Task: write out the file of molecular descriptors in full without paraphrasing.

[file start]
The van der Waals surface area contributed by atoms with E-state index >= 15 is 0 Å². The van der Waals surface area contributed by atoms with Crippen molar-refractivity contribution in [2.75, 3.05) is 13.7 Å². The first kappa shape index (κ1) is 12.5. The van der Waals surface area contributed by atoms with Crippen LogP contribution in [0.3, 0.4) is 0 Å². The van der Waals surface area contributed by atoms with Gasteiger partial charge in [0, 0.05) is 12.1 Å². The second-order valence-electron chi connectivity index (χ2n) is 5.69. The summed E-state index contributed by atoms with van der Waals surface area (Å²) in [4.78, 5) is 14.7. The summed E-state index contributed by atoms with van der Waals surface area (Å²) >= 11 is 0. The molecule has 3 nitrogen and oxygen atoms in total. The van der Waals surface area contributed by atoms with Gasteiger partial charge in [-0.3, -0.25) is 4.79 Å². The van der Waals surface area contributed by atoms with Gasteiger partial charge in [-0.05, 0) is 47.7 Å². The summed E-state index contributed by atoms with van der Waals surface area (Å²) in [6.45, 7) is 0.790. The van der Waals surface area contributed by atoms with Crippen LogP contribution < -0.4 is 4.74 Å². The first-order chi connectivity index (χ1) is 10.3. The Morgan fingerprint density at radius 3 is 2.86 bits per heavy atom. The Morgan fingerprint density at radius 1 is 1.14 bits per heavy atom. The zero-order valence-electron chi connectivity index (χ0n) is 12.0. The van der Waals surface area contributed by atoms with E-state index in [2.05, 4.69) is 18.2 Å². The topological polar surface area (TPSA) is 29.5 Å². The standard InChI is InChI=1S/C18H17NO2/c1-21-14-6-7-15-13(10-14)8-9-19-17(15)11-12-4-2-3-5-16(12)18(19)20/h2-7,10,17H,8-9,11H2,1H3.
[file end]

The van der Waals surface area contributed by atoms with E-state index >= 15 is 0 Å². The van der Waals surface area contributed by atoms with Crippen molar-refractivity contribution in [2.75, 3.05) is 13.7 Å². The first kappa shape index (κ1) is 12.5. The van der Waals surface area contributed by atoms with Crippen LogP contribution in [0.3, 0.4) is 0 Å². The van der Waals surface area contributed by atoms with Gasteiger partial charge in [0, 0.05) is 12.1 Å². The second-order valence-electron chi connectivity index (χ2n) is 5.69. The summed E-state index contributed by atoms with van der Waals surface area (Å²) in [4.78, 5) is 14.7. The summed E-state index contributed by atoms with van der Waals surface area (Å²) >= 11 is 0. The molecule has 3 nitrogen and oxygen atoms in total. The van der Waals surface area contributed by atoms with Gasteiger partial charge in [-0.3, -0.25) is 4.79 Å². The van der Waals surface area contributed by atoms with Gasteiger partial charge in [-0.05, 0) is 47.7 Å². The summed E-state index contributed by atoms with van der Waals surface area (Å²) in [6.45, 7) is 0.790. The van der Waals surface area contributed by atoms with Crippen LogP contribution < -0.4 is 4.74 Å². The first-order chi connectivity index (χ1) is 10.3. The Morgan fingerprint density at radius 3 is 2.86 bits per heavy atom. The Morgan fingerprint density at radius 1 is 1.14 bits per heavy atom. The zero-order valence-electron chi connectivity index (χ0n) is 12.0. The van der Waals surface area contributed by atoms with E-state index in [2.05, 4.69) is 18.2 Å². The topological polar surface area (TPSA) is 29.5 Å². The standard InChI is InChI=1S/C18H17NO2/c1-21-14-6-7-15-13(10-14)8-9-19-17(15)11-12-4-2-3-5-16(12)18(19)20/h2-7,10,17H,8-9,11H2,1H3.